Prisoners fighting California fires denied licenses after release
Many are denied jobs for their criminal record
Nor are firefighters the only position off-limits. Under California law, the state’s licensing boards can deny a credential on the basis of an applicant’s criminal record or alleged misconduct. Thanks to the rise in occupational licensing, nearly 1,800 occupations now require a license, certification, or clearance in the Golden State, affecting one-fourth of California’s workforce. As a result, hundreds of different occupations are effectively barred to roughly 8 million Californians.
Not only do these policies slam the door on economic opportunity, they may also increase re-offending. A recent study from Arizona State University found that states with more burdensome licensing laws saw their average recidivism rates jump by nine percent. By comparison, states with fewer licensing restrictions and no moralizing provisions had recidivism rates decline by 2.5 percent, on average. In fact, licensing burdens were second only to the overall labor market climate when it came to influencing recidivism rates.
California is trying to fix the problem
Fortunately, new legislation would curb some of California’s licensing barriers against ex-offenders. As part of a public safety omnibus signed earlier this year, the California Department of Forestry and Fire Protection (CAL-FIRE) can certify former prison firefighters as “emergency medical responders,” a certification CAL-FIRE accepts in lieu of an EMT license for some state firefighter jobs. A separate bill would require agencies to report the number of applicants with a criminal conviction who have been denied or granted an EMT license, which would provide valuable data for further reforms.
More broadly, another bill, AB 2138, would tighten the standard used to disqualify ex-offenders by the Department of Consumer Affairs, which governs 38 different boards, bureaus and commissions. Under the bill, boards could not use a conviction older than five years to reject a license (though that would not apply to violent felonies).
Each board would also have to publish the criteria it uses to evaluate applicants, which must include any evidence of rehabilitation, the time elapsed since the offense as well as the nature and gravity of the offense. Critically, boards could only use convictions, not arrests or records from dismissed cases. AB 2138 has already passed the Assembly earlier this year and is currently under consideration in the Senate.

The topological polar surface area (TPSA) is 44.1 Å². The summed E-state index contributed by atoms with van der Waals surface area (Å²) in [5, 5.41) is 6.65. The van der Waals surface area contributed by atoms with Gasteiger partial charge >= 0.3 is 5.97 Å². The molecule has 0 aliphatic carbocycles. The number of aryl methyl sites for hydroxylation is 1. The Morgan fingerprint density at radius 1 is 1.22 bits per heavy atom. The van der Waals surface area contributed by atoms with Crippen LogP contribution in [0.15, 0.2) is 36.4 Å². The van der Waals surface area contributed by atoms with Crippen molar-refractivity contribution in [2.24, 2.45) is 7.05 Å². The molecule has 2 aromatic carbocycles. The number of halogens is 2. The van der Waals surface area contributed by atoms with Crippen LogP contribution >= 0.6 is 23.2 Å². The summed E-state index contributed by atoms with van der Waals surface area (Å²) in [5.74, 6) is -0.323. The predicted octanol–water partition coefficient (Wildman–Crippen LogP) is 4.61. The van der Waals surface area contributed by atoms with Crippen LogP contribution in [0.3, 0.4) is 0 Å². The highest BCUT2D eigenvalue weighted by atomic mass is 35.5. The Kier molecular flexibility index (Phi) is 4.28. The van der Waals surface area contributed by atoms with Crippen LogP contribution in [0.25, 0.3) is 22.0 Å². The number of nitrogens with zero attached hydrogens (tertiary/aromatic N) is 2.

California could soon join 16 states that have already eased or eliminated licensing barriers for Americans with criminal records since 2015. Many of these state reforms protect the ability of ex-offenders to get the permits they need, while also ensuring that boards only deny applicants who would truly threaten public safety.
California needs fewer requirements to work
These efforts are all welcome reforms to a system in desperate need of an overhaul. Yet even if former inmates aren’t automatically barred because of their past mistakes, burdensome licensing requirements can still keep them from working. According to a recent, nationwide study by the Institute for Justice (where I work), the average license for a lower-income occupation takes almost a year of education or experience.
California ranked as the “worst licensing environment for workers in lower-income occupations,” with the average license requiring a staggering 827 days of training. Absurdly, becoming a professional tree trimmer, barber, or painting contractor in California takes vastly more experience than becoming an EMT, who literally holds the lives of others in their hands.
A steady job is one of the best ways to prevent re-offending. But strict occupational licensing requirements make it harder for ex-offenders to find work. The denial of so many fundamental civil rights and liberties has essentially turned many ex-offenders into second-class citizens. Restoring the right to earn an honest living is crucial for ex-offenders to regain a sense of hope and a new chance at redemption.
Nick Sibilla is a legislative analyst at the Institute for Justice. You can follow him on Twitter: @nick_sibilla
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